The following admissions materials must be submitted electronically via Interfolio (http://apply.interfolio.com/46722) by January 12:

  1. Essay;
  2. Curriculum vitae or resume;
  3. Transcripts;
  4. Letters of recommendation (Applicants must provide names and e-mail addresses for recommenders. Recommenders will be sent e-mail to electronically complete letter of recommendation).

For information regarding the admissions process, visit the school website at http://slhs.sdsu.edu.

Specific Requirements for the Doctor of Philosophy Degree

Faculty Adviser. Upon admission to the program, the executive committee will assign each student a faculty adviser. The faculty adviser will help the student select a program of study during the first year. The faculty adviser, in conjunction with the doctoral program coordinators, will help the student select a first laboratory rotation. Once the student has selected a major area of study (see below) the student will be reassigned an appropriate adviser, if necessary.

Residency Requirements. Students will be required to complete credits equivalent to one year’s full-time enrollment at each campus. The definition of residence must be in accord with the regulations of SDSU (http://arweb.sdsu.edu/es/registrar/residency. html) and UCSD (https://students.ucsd.edu/finances/fees/ residence/status-change.html). Students may be enrolled in courses at both institutions during any given semester/quarter.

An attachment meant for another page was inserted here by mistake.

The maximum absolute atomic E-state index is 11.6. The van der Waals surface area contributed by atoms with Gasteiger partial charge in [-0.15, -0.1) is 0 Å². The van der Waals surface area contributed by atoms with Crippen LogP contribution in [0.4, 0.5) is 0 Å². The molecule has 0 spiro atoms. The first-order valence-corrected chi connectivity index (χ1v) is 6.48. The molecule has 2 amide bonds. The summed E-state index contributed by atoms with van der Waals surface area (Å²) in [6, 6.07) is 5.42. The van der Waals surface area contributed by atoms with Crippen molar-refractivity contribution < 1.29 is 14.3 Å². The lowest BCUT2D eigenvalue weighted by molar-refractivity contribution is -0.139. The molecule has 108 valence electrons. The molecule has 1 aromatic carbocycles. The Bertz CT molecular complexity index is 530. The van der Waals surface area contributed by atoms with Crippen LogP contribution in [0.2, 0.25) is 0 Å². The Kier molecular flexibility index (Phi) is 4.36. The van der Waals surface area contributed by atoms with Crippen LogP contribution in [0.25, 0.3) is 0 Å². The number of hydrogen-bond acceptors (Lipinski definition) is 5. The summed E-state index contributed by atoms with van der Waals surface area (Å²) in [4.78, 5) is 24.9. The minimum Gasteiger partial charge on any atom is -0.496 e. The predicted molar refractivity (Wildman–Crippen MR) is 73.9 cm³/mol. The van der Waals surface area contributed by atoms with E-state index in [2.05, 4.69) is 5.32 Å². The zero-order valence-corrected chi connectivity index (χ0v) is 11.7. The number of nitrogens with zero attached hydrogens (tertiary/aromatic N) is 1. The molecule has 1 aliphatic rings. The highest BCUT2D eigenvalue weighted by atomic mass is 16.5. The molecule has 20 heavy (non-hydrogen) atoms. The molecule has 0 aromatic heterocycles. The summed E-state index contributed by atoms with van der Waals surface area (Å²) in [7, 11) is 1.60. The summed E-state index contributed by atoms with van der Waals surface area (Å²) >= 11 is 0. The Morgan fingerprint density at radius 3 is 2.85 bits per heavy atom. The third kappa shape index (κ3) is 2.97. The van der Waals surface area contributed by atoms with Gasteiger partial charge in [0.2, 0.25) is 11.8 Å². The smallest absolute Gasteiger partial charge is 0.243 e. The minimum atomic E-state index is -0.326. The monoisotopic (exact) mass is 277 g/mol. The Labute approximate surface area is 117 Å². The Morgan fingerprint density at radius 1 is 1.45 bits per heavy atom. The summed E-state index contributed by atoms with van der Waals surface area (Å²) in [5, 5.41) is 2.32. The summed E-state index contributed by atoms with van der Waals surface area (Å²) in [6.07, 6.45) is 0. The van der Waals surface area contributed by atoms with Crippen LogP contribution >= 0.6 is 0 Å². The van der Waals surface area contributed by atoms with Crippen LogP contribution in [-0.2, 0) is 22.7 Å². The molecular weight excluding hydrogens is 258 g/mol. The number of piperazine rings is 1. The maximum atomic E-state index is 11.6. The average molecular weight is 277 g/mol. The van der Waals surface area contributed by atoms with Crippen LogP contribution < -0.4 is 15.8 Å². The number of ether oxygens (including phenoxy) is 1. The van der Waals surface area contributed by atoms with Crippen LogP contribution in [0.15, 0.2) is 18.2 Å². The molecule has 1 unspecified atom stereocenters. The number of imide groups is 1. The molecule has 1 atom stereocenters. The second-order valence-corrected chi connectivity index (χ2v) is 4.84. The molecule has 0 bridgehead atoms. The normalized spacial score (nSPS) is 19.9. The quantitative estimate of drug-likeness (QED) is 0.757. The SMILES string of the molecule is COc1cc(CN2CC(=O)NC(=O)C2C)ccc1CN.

Language Requirement. Students are required to have some experience in the acquisition of a second language. This may be satisfied through informal learning, immersion, or two or more years of formal coursework in a second language. Any recognized natural language will be acceptable to fulfill this requirement (including American Sign Language or other sign languages). Artificial languages, e.g., computer languages, will not satisfy this requirement. For students selecting the multilingualism concentration, proficiency must be demonstrated in English and at least one other language.

Major Area of Concentration. By the end of the first year, all students select a major field of emphasis by choosing one of three concentrations: Adult Language, Child Language, or Multilingualism. All students will be required to take some courses in each of the three concentrations.

The Adult Language concentration is intended to provide intensive education in communicative disorders in adults. Students in this concentration will also develop expertise in the study of language processing in normal adults.